Back to Top
Utility Nav Top Nav Content News Nav Site Search
Close Main Menu

Prestigious scholarships fund study abroad for UNG students

This semester, several UNG students have won or were named finalists for nationally competitive scholarships, including several who won scholarships to fund study abroad opportunities. Pictured above: Front row, from left, Darion Gibson, Gilman International Scholarship; UNG President Bonita Jacobs; Cody Bijeaux-Fulbright Scholarship; Lyric Jones-Critical Languages Scholarship; second row, from left, David Hagler-Chinese Government Scholarship, Rachel Hastreiter-Woodrow Wilson STEM Teaching Scholarship, Anita Renfroe-Boren Scholarship; Jennifer Hightower-Fulbright finalist, Harvey-Woodrow Wilson STEM Teaching Scholarship; third row, from left, Matthew Preston-Gilman, Elisha Weber-Chinese Government Scholarship, Christal Martinez-Gilman.

Students studying one of the 10 languages offered at the University of North Georgia (UNG) continue to excel academically, earning a number of competitive national scholarships to further their studies abroad.

Lyric Jones, a student in UNG's Chinese Language Flagship Program, has been awarded a Critical Language Scholarship (CLS) to study abroad in China this summer, making her the first UNG student recipient.

CLS is a program of the U.S. Department of State that is a fully-funded overseas language and cultural immersion program for American undergraduate and graduate students. With the goal of broadening the base of Americans studying and mastering critical languages and building relationships between the people of the United States and other countries, CLS provides opportunities to a diverse range of students at every level of language learning.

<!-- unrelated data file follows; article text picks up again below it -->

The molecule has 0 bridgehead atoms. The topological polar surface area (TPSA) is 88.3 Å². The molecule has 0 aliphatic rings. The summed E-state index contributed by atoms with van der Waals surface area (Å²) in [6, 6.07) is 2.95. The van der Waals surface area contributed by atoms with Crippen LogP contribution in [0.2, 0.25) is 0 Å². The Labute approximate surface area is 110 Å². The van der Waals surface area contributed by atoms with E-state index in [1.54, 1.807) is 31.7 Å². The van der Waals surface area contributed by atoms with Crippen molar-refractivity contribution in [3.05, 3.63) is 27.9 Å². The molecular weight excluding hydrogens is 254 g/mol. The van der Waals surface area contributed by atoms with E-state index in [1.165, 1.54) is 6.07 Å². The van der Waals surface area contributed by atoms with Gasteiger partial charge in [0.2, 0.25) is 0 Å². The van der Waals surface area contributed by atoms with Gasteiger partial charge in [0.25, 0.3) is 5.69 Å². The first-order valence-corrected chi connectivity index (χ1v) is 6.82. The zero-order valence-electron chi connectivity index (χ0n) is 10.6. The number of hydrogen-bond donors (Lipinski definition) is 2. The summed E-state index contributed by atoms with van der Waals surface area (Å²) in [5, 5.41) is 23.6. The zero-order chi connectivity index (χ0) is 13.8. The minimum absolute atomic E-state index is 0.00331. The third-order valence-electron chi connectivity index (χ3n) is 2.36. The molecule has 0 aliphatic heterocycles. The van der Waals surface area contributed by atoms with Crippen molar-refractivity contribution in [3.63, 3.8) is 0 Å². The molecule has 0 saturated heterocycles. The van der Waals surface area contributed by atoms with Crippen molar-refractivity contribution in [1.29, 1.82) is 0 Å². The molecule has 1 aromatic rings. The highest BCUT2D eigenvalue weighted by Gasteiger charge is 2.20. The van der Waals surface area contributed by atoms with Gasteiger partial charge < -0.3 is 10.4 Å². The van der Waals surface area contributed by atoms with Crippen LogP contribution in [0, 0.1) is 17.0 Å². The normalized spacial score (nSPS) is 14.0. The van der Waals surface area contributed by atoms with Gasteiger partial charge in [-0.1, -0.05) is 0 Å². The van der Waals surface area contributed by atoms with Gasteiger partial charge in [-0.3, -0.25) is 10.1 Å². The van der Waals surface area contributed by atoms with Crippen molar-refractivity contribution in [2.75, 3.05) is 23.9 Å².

"Lyric’s perseverance and determination in pursuing this incredibly competitive scholarship speaks to her character and intelligence, her commitment to international study, and to the rigorous training she’s received as part of UNG’s Chinese Flagship Program," said Anastasia Lin, associate professor of English and assistant dean of Student Research and Scholarship at UNG.

Graduates of the Language Flagship program are prepared to take their place among the next generation of global professionals by bringing a superior level of proficiency in Chinese to their work and contributing their skills to U.S. competitiveness and national security.

"I'm looking forward to immersing myself in the Chinese culture for the summer. This will be my second time studying in China, but I will be going to a different city, so I am both excited and anxious for the new experience," Jones said. "This is a great opportunity that never would have been possible without the help of faculty who were extremely helpful during the intense CLS application process."

The CLS is an exceedingly competitive scholarship that selected only 550 students last year out of 5,500 applications. A second UNG student, Theresa Kim, a junior majoring in art, was selected as a CLS finalist.